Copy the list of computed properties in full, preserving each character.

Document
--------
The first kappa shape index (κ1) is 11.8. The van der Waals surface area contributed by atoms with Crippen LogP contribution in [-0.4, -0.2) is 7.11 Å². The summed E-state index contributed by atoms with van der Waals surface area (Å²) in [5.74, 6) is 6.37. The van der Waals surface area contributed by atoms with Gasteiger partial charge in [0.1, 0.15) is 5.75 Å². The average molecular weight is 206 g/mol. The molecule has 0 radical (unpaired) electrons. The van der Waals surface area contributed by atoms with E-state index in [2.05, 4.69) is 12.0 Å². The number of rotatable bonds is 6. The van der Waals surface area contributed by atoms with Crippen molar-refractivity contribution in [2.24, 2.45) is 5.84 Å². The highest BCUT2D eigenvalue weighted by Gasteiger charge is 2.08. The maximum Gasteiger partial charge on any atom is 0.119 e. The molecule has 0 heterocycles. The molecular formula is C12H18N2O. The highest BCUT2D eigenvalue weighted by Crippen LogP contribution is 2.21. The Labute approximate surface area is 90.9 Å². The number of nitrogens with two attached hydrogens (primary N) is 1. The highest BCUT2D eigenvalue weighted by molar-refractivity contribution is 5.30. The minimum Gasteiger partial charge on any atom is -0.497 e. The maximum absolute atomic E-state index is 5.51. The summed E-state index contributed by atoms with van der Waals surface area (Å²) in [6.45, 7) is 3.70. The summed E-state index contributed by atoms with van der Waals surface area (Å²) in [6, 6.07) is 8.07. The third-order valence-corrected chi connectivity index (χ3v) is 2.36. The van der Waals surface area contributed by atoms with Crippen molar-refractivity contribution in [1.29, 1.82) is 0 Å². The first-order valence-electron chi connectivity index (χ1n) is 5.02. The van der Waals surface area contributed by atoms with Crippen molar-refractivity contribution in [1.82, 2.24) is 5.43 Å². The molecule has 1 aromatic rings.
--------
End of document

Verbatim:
The first kappa shape index (κ1) is 11.8. The van der Waals surface area contributed by atoms with Crippen LogP contribution in [-0.4, -0.2) is 7.11 Å². The summed E-state index contributed by atoms with van der Waals surface area (Å²) in [5.74, 6) is 6.37. The van der Waals surface area contributed by atoms with Gasteiger partial charge in [0.1, 0.15) is 5.75 Å². The average molecular weight is 206 g/mol. The molecule has 0 radical (unpaired) electrons. The van der Waals surface area contributed by atoms with E-state index in [2.05, 4.69) is 12.0 Å². The number of rotatable bonds is 6. The van der Waals surface area contributed by atoms with Crippen molar-refractivity contribution in [2.24, 2.45) is 5.84 Å². The highest BCUT2D eigenvalue weighted by Gasteiger charge is 2.08. The maximum Gasteiger partial charge on any atom is 0.119 e. The molecule has 0 heterocycles. The molecular formula is C12H18N2O. The highest BCUT2D eigenvalue weighted by Crippen LogP contribution is 2.21. The Labute approximate surface area is 90.9 Å². The number of nitrogens with two attached hydrogens (primary N) is 1. The highest BCUT2D eigenvalue weighted by molar-refractivity contribution is 5.30. The minimum Gasteiger partial charge on any atom is -0.497 e. The maximum absolute atomic E-state index is 5.51. The summed E-state index contributed by atoms with van der Waals surface area (Å²) in [6.45, 7) is 3.70. The summed E-state index contributed by atoms with van der Waals surface area (Å²) in [6, 6.07) is 8.07. The third-order valence-corrected chi connectivity index (χ3v) is 2.36. The van der Waals surface area contributed by atoms with Crippen molar-refractivity contribution in [1.29, 1.82) is 0 Å². The first-order valence-electron chi connectivity index (χ1n) is 5.02. The van der Waals surface area contributed by atoms with Crippen molar-refractivity contribution in [1.82, 2.24) is 5.43 Å². The molecule has 1 aromatic rings.